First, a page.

Drake is an open book.
After the release of his breakthrough mixtape, So Far Gone; his debut album, Thank Me Later; and now the premiere of the documentary [article id="1641587"]"Drake: Better Than Good Enough"[/article] on Wednesday night (June 23), the 23-year-old rapper and crooner has truly opened up his life for all to see — from the lows of keeping his life balanced to the joys of completing songs featuring Jay-Z. The MTV special was another chapter in his evolving career.
"I have always been hesitant to share the details of my life with the world, but for the first time, I am comfortable and confident that you will love this story," Drake said of "Better Than Good Enough."
In the film, cameras follow Drake on his [article id="1639613"]Away From Home Tour[/article] and on his bus, where he recorded large portions of Thank Me Later. Drake and his producer, Noah "40" Shebib, frantically work late into the night after each tour stop, trying to complete the rapper's album in time to make its June 15 release date.
During the mastering session, 40 was shown still making tweaks to material while the engineer awaited the producer's late arrival. In the same scene, Drake laments his close friend's health, revealing 40's battle with multiple sclerosis, which he was diagnosed with at the age of 22.
"I really don't know if I could keep making music without 40," Drake confessed. "I really don't know. That's one of the biggest fears I have, is losing 40."
Throughout the documentary, Drake often attempts to balance a tightrope between his greater ambitions and the responsibilities he has to his loved ones. His mother, who raised the actor-turned-musician, is the subject of one particularly touching scene, during which Drake addresses her illness.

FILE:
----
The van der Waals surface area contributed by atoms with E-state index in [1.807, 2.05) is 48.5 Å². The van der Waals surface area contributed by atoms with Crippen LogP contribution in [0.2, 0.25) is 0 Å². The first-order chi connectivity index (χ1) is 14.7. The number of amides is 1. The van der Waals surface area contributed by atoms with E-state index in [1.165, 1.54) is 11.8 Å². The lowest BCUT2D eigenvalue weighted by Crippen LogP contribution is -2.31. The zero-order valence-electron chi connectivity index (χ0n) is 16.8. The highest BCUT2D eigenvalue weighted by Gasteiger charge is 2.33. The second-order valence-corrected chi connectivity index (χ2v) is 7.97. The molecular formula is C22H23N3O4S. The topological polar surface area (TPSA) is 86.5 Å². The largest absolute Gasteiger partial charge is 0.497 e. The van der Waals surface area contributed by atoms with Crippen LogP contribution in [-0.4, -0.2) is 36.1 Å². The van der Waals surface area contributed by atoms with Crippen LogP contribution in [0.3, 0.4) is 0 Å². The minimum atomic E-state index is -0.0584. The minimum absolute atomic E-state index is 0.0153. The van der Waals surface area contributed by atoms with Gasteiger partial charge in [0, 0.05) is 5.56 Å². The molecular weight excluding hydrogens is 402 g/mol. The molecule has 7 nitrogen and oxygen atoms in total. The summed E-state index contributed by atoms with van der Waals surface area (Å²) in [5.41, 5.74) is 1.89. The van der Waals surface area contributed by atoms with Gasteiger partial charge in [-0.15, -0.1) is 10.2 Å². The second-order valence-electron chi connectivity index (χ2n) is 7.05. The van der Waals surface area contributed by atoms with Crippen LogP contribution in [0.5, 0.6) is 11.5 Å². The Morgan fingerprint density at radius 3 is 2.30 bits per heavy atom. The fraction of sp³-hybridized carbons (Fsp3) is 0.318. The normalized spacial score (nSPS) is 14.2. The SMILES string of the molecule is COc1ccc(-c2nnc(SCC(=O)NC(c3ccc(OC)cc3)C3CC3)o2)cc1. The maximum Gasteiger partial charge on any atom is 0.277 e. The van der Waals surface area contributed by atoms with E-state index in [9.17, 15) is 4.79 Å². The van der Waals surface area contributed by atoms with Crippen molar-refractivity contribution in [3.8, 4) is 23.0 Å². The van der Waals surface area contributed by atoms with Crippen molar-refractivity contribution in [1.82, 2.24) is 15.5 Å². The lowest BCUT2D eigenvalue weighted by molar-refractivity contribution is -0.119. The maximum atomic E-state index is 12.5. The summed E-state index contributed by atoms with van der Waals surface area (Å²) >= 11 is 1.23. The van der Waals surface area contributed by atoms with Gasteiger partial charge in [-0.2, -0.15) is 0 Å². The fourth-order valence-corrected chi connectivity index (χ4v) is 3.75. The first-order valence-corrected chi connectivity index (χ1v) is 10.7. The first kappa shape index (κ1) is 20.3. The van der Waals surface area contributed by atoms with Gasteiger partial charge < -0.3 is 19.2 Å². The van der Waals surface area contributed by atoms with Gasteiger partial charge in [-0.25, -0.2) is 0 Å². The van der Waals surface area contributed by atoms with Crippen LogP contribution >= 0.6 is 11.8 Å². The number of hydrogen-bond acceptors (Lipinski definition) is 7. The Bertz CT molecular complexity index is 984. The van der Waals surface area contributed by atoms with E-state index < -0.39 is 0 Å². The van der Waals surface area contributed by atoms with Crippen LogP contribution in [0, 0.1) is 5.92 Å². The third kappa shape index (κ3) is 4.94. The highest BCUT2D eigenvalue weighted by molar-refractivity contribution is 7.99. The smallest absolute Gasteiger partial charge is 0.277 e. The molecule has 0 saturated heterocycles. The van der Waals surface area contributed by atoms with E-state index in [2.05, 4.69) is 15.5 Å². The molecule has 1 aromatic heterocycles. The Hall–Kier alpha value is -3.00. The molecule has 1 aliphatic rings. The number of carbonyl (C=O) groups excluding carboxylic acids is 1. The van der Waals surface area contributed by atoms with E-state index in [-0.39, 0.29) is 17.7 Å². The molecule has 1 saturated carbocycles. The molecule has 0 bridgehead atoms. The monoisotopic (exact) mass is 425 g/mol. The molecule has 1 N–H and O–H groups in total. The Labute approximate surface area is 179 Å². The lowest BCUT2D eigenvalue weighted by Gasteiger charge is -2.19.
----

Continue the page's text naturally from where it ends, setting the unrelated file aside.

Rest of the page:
"My mom is sick," he said. "So that scares me a lot. She's been the most supportive person I've ever had in my life — the only person that loves me unconditionally, really. I know a lot of people love me and I love a lot of people. But to love somebody unconditionally is different."
The up-to-the-minute project also followed [article id="1641922"]Drake on the day of his album release[/article]. There was [article id="1641632"]his album signing at Best Buy[/article] in Manhattan and his [article id="1641645"]canceled South Street Seaport gig[/article]. Interviewed immediately after the chaotic scene, Drake reveals he had scheduled Birdman and J. Cole as guests to appear during his set.
"I had great things planned," he lamented.
The documentary ends with Drake visiting his father in Memphis then his mother in Toronto, before jetting overseas to open a Manchester, England, show headlined by Jay-Z. He calmly told the cameras that it's just another show for him, opening for the legendary MC. The night before, Drake performed for more than 50,000 fans at New York radio station [article id="1640915"]Hot 97's annual Summer Jam concert[/article].
Later, the two rappers exchange pleasantries, as the Brooklyn rapper greets Drake's mother and the two walk down a long hallway before parting ways.
"They're sharing the torch with him right now," Sway said in the documentary, referring to Jay-Z and the array of superstars who have co-signed the upstart act. "They're not passing it; Kanye is by no means passing it, Jay is by no means passing it, Wayne is by no means passing it. They're sharing the torch with him. What are you gonna do with it?"
MTV followed Drake in the weeks leading up to the release of his new LP, Thank Me Later. The [article id="1642253"]"Drake: Better Than Good Enough"[/article] documentary will re-air on MTV Saturday at 12 p.m. and 9 p.m., Sunday at 9 a.m., and Sunday at 2 p.m. on MTV2.